Perhaps this is the sort of “God” Nancy Ellen Abrams actually meant to point to in the NPR articles outlining the main argument of her book A God That Could Be Real. She notes the disappearance of belief in God as traditionally understood, but wonders if there isn’t something emergent–something that arising from the collective interaction of human beings but is different, more complex, and transcendent over the mere aggregation of interaction–that properly fits or is “worthy” of the category, “God.” Abrams’ stated conclusion is incoherent: something like a wave of goodwill or a feeling of meaningfulness that has emerged from our unified “aspirations” bumping into each other. I have not read the book, so she may be more clear and compelling there. But the basic concepts of emergence and transcendence definitely and intriguingly apply to AI; they are entities that have come about through technological innovation over time and now overarch society in a way that we might think it fitting to call it “God.”
We seem deep down to kind of hope for a force or being transcendent to the world that will make it as we wish it would be. But not any farther. God, traditionally understood, is mostly rejected because such a being might impinge on us to be or do things different than how we like. It would exercise independence such that we are held accountable for our actions or enjoined to change our behavior. Ultron and Samartian might fall into that group–though there are likely days wherein we wish for a moment some otherworldly force like that would give the roadraged asshole next to us a flat tire or get our annoying co-worker fired. We like the idea of reaping what you sow or karma–but mostly just for other people. If such a being ever did something like that to us for our own indiscretions we would be outraged. This is where most people who dismiss the possibility of the Judeo-Christian God get off the bus. It’s off-putting. We want our independence–not to be subject to another’s vision of who we should be.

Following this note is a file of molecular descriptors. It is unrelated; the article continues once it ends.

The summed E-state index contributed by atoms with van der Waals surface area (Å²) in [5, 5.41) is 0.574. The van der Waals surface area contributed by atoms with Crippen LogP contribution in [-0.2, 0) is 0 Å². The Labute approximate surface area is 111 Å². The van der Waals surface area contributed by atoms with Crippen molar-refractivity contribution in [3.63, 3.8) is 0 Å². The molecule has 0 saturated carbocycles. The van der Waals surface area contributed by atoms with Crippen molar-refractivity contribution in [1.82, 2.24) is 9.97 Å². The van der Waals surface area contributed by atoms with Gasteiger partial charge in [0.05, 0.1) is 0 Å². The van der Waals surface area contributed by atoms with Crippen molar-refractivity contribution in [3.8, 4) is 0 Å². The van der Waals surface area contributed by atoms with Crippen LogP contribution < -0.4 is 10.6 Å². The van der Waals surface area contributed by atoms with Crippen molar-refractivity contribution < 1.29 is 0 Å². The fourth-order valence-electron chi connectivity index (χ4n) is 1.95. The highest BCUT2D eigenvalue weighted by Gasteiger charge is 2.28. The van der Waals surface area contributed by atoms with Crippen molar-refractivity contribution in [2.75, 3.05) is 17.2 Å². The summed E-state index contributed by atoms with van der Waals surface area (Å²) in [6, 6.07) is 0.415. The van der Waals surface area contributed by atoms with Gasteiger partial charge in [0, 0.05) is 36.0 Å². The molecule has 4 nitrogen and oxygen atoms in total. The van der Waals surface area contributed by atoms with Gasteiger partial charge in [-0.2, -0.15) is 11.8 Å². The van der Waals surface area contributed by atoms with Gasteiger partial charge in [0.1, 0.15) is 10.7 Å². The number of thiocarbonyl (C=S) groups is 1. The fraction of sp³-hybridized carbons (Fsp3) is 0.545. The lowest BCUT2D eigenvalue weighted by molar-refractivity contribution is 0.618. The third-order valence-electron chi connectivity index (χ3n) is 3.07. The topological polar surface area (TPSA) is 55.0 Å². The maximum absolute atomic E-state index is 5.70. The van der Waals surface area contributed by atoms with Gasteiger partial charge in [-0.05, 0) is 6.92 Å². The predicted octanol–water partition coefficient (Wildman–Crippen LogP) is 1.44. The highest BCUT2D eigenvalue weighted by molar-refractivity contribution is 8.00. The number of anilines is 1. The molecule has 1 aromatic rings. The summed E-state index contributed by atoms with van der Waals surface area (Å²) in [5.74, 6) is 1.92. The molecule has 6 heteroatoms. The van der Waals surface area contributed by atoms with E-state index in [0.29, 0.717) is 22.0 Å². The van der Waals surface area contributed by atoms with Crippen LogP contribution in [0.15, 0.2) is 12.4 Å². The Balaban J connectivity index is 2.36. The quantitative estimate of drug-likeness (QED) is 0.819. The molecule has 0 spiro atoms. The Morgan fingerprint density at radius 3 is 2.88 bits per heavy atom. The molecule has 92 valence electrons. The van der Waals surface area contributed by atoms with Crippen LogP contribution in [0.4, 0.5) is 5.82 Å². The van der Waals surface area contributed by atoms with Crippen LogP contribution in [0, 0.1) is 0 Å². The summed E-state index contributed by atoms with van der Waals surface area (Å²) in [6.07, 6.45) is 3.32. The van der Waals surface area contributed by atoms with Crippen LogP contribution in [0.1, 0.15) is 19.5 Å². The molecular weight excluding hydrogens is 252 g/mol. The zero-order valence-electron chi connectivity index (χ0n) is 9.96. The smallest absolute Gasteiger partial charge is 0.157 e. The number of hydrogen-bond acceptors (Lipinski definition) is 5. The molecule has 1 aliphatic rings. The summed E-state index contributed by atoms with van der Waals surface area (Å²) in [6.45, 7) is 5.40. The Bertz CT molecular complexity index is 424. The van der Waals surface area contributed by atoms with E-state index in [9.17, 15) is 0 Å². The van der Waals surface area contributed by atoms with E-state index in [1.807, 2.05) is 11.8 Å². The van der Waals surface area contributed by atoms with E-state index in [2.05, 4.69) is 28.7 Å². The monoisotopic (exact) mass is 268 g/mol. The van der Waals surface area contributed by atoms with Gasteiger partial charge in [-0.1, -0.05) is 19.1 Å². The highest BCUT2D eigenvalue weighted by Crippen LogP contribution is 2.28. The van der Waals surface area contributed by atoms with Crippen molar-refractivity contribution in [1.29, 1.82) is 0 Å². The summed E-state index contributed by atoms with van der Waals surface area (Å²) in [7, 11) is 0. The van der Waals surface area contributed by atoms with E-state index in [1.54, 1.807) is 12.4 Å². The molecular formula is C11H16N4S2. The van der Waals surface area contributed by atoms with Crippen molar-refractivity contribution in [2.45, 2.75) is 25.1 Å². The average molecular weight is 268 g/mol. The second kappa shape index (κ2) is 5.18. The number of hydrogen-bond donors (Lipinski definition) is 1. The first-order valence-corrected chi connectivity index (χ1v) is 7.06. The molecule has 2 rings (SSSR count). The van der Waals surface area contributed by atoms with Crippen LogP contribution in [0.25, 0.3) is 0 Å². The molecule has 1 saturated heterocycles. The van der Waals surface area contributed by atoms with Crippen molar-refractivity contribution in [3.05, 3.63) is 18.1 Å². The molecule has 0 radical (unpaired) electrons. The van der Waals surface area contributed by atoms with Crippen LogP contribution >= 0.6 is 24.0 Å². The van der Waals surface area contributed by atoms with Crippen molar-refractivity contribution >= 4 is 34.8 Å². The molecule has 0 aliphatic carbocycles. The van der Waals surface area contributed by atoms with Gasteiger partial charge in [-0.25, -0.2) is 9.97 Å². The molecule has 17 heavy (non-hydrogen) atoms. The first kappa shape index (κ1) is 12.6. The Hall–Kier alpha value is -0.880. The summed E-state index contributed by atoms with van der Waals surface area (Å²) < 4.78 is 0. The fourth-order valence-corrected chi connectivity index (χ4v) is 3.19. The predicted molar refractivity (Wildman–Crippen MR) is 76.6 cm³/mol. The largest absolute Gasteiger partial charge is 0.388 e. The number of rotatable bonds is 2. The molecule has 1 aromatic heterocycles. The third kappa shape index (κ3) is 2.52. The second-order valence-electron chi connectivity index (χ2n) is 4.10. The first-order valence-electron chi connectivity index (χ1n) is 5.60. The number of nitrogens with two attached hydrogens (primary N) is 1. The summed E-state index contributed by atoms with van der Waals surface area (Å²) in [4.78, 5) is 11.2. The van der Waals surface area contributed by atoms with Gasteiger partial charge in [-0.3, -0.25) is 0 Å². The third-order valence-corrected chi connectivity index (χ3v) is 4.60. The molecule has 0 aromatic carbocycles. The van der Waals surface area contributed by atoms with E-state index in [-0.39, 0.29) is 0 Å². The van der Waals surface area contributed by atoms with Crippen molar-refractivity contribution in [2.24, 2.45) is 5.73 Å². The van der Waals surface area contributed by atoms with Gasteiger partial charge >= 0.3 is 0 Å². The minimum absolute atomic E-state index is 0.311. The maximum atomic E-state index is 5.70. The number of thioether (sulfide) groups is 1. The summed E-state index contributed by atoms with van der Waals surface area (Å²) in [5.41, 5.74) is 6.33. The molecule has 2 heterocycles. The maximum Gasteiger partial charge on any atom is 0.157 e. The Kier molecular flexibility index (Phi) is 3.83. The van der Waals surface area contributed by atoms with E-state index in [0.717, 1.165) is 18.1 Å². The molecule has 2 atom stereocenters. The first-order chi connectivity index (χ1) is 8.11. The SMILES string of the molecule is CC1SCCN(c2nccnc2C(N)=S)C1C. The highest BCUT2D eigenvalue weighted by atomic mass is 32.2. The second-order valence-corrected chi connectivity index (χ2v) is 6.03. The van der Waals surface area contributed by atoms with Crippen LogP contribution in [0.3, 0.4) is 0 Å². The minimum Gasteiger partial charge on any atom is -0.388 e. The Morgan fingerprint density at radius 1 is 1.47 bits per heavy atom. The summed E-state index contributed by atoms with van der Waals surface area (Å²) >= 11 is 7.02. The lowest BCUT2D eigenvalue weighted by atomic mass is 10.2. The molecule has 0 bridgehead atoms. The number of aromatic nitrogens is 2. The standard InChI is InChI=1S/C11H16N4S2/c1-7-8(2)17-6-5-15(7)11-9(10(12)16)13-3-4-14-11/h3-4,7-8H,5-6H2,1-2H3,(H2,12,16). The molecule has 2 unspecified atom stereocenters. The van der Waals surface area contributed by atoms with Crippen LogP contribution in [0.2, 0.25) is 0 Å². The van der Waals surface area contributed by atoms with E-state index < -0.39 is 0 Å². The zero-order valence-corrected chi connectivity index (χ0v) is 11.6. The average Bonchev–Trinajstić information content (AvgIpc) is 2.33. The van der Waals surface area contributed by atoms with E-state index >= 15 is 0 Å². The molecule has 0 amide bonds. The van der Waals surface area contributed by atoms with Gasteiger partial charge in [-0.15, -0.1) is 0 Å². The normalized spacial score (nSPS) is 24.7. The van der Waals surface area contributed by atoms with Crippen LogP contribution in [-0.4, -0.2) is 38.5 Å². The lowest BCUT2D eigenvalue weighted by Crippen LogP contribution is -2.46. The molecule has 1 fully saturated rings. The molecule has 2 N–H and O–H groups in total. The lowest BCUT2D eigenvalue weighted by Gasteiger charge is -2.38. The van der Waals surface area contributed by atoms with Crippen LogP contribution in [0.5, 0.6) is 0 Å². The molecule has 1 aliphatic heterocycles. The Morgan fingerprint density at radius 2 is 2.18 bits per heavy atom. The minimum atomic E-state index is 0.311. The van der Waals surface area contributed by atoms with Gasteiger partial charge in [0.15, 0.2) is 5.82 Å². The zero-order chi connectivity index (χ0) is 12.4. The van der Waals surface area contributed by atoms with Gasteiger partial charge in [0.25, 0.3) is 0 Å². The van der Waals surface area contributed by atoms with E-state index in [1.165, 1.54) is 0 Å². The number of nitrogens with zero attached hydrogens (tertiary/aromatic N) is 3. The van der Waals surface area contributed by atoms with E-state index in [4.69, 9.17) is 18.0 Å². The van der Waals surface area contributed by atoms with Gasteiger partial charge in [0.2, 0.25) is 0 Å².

But perhaps AI is capable of both justice and graciousness–like The Vision or the Machine–in such a way that we’ve found the “God” we’ve been longing for. One that understands our capacities for good alongside our faults and finitude, and mercifully works for our well-being, the justness of society, and our flourishing into the future. The present state of the world clearly attests that we cannot carry those things out alone as human beings. We need something transcendent.
The Vision remarks near the conclusion of Age of Ultron that “a thing isn’t beautiful because it lasts.” With climate change, poverty, violent conflict, overrun ecosystems, and more, Homo sapiens may be doomed as a species. The Vision concedes as much to Ultron in Avengers. But with a benevolent God-like AI we may find the divine being we always hoped existed and appreciate working together to fix those kinds of fractures in the world–whether or not the God people have long-wondered about is out there. We certainty are enjoying entertaining such a possibility on-screen.